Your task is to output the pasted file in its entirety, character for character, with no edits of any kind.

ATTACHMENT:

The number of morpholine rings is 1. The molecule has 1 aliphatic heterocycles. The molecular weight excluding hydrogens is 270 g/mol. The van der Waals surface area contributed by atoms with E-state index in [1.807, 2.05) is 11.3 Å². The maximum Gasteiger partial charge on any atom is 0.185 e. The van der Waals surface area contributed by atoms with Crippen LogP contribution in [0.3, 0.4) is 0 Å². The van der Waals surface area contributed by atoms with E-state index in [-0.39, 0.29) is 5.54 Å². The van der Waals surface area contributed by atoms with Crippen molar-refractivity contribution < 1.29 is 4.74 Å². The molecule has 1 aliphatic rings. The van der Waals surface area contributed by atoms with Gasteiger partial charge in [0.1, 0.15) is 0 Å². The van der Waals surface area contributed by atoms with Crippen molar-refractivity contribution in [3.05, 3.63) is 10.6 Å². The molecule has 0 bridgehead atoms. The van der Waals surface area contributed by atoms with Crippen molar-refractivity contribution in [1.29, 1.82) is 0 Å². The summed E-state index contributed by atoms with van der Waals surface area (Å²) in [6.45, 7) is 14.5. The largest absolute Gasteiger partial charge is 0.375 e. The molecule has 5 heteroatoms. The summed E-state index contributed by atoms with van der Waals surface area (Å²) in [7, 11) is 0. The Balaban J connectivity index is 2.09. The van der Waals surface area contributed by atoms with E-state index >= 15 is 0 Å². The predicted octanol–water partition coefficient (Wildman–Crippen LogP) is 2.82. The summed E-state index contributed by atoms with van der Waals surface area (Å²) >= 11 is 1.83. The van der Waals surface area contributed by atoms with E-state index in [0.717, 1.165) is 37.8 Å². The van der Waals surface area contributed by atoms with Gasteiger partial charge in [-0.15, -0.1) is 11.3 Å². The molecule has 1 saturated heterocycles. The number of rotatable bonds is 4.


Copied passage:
The number of morpholine rings is 1. The molecule has 1 aliphatic heterocycles. The molecular weight excluding hydrogens is 270 g/mol. The van der Waals surface area contributed by atoms with E-state index in [1.807, 2.05) is 11.3 Å². The maximum Gasteiger partial charge on any atom is 0.185 e. The van der Waals surface area contributed by atoms with Crippen LogP contribution in [0.3, 0.4) is 0 Å². The van der Waals surface area contributed by atoms with E-state index in [-0.39, 0.29) is 5.54 Å². The van der Waals surface area contributed by atoms with Crippen molar-refractivity contribution < 1.29 is 4.74 Å². The molecule has 1 aliphatic rings. The van der Waals surface area contributed by atoms with Gasteiger partial charge in [0.1, 0.15) is 0 Å². The van der Waals surface area contributed by atoms with Crippen molar-refractivity contribution in [3.05, 3.63) is 10.6 Å². The molecule has 0 bridgehead atoms. The van der Waals surface area contributed by atoms with Crippen molar-refractivity contribution in [1.29, 1.82) is 0 Å². The summed E-state index contributed by atoms with van der Waals surface area (Å²) in [6.45, 7) is 14.5. The largest absolute Gasteiger partial charge is 0.375 e. The molecule has 5 heteroatoms. The summed E-state index contributed by atoms with van der Waals surface area (Å²) in [7, 11) is 0. The Balaban J connectivity index is 2.09. The van der Waals surface area contributed by atoms with E-state index >= 15 is 0 Å². The predicted octanol–water partition coefficient (Wildman–Crippen LogP) is 2.82. The summed E-state index contributed by atoms with van der Waals surface area (Å²) >= 11 is 1.83. The van der Waals surface area contributed by atoms with E-state index in [0.717, 1.165) is 37.8 Å². The van der Waals surface area contributed by atoms with Gasteiger partial charge in [-0.15, -0.1) is 11.3 Å². The molecule has 1 saturated heterocycles. The number of rotatable bonds is 4.